When In Rome

When I think back to Rome I first recall the energy. There was mutual anxiety about the unknown. Neither one of us bothered to learn Italian. I relied on Google to teach me how to say "hello" and "excuse me". She thought her Spanish alone would suffice. For the first time we both had no phone service. The maps didn't work. We didn't have any guidance. There were no plans. We both had short, varied lists of must sees. We just hadn't talked about them since NYC. Surely those lists had changed. I tried to research things and talk about the Roma pass for us. I assumed that was enough. However, we never settled on the pass or anything Italy. Yet things were kosher. The frustrations had only subsided for the journey. Once we landed they returned ten fold. We now were on separate paths. The airport - insanity. The hotel - an hour away. We didn't even know who we were in Rome. Were we Americans? Were we EU travelers? Were we rebels that bypassed customs? 

Fiumicino is an old airport. It's old. It's ugly. It is busy. Did I say it was old? It seemed like we walked through a museum of various airline furnishings throughout the history of commercial aviation. It was a thousand miles to baggage claim so we shuffled past dilapidated wards of vintage seating and speckled floors. Most airports funnel and corral international travelers. This place just diverted us and spun us around. One sign said we should go this way if we came from the European Union. A bunch of signs said to go a specific way by the color of tags placed on our bags. I was trying to read these signs and do as told. She just wanted to leave. The rushing and berating had returned. There was no more beautiful ignorance that we could share in. There was no excitement. It was plainly stated "you want your passport stamped then you can go back there!?". By then we had already exited the so-called secure area and faced the great unknown.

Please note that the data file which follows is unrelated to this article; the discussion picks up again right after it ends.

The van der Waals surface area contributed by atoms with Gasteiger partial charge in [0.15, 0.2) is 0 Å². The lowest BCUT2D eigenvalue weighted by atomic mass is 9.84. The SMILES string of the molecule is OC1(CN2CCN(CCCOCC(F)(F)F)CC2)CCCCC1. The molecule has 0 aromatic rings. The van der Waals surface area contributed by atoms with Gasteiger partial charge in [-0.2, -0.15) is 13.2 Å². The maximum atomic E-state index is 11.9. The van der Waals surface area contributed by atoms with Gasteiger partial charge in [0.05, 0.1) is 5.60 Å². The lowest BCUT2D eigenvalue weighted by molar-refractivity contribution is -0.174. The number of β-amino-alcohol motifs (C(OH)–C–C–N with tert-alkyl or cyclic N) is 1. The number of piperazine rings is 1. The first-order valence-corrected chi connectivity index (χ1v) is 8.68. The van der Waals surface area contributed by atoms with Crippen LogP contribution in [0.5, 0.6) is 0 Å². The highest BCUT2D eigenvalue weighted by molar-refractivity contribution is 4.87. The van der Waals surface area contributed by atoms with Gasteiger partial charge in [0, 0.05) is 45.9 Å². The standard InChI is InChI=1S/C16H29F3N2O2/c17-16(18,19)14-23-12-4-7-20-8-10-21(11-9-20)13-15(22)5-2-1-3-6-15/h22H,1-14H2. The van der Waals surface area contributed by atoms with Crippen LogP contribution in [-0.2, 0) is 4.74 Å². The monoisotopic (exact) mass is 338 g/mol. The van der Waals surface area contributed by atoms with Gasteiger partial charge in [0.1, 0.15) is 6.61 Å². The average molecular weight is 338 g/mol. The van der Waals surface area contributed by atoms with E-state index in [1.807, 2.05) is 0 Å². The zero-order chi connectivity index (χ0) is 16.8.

A cab to the center of Rome would have cost us hundreds of Euros. We eventually found an attached train station which was a better option. The station also trapped in time with metal awnings and no flair was fairly quiet. Thankfully the attendant spoke English and was able to give us hand written step by step directions to our hotel. I believe we we're to count nine stops then exit with all the people to transfer to the metro. This was an elevated train, nothing fancy and in no way a straight shoot. It was a hot, crowded party train through the Rome you don't see on television. In the train there were several directions to go - upstairs to the observation deck, downstairs to the lower level of the double or up short stairs down the remainder of the normal cars. I clearly didn't want to climb the stairwell up with all that luggage. I also never understood the point of standing on a moving train. So I took the shorter stairs where there were available seats. She followed thereafter sitting father down the car. We we're both annoyed but I didn't get the point of her doing that. She just offered up seats to other fat and stinky commuters. This was a mid-afternoon ride so there was a mix of business types, mothers and teenagers. A young Indian girl sat next to me in a cheap pinstripe suit. She talked on her phone and smelled of jasmine and smoke. A wedding party took up the other side of the car. The assumed bride was the most gorgeous woman I'd ever seen. She appeared to be about 22 or 24, she had big curly red hair, blue eyes and Roman feet. Her man was a brute, her sister dowdy and what appeared to be her mom was like a ogre with a fresh mother of the bride pedicure. 

Everyone was hot. Rome was by far the hottest place we'd been. The air inside the train was stale and just like any other tourist I peered out the windows. There were more ghettos and slums than ruins and palaces. Most of what I saw were overgrown lots, graffiti and platforms of rainbow people. I found normal sites like these comforting in London and in Paris. But in Rome, to see normalcy was disappointing. I was worried that she had booked a hotel on the beaten path. At the transfer we followed all the people out and down to the street. There was an immediate wafting of the teenagers toking. We opted not to follow them and head for civilization which was shocking. I was smack dab in Brooklyn. There were newsstands, laundromats, pizzerias, fat ladies hanging out the windows and wise guys on the stoops. If I had snapped a picture you wouldn't be able to tell any difference. The only difference was audible because all you heard were different sounding sirens and people speaking Italian.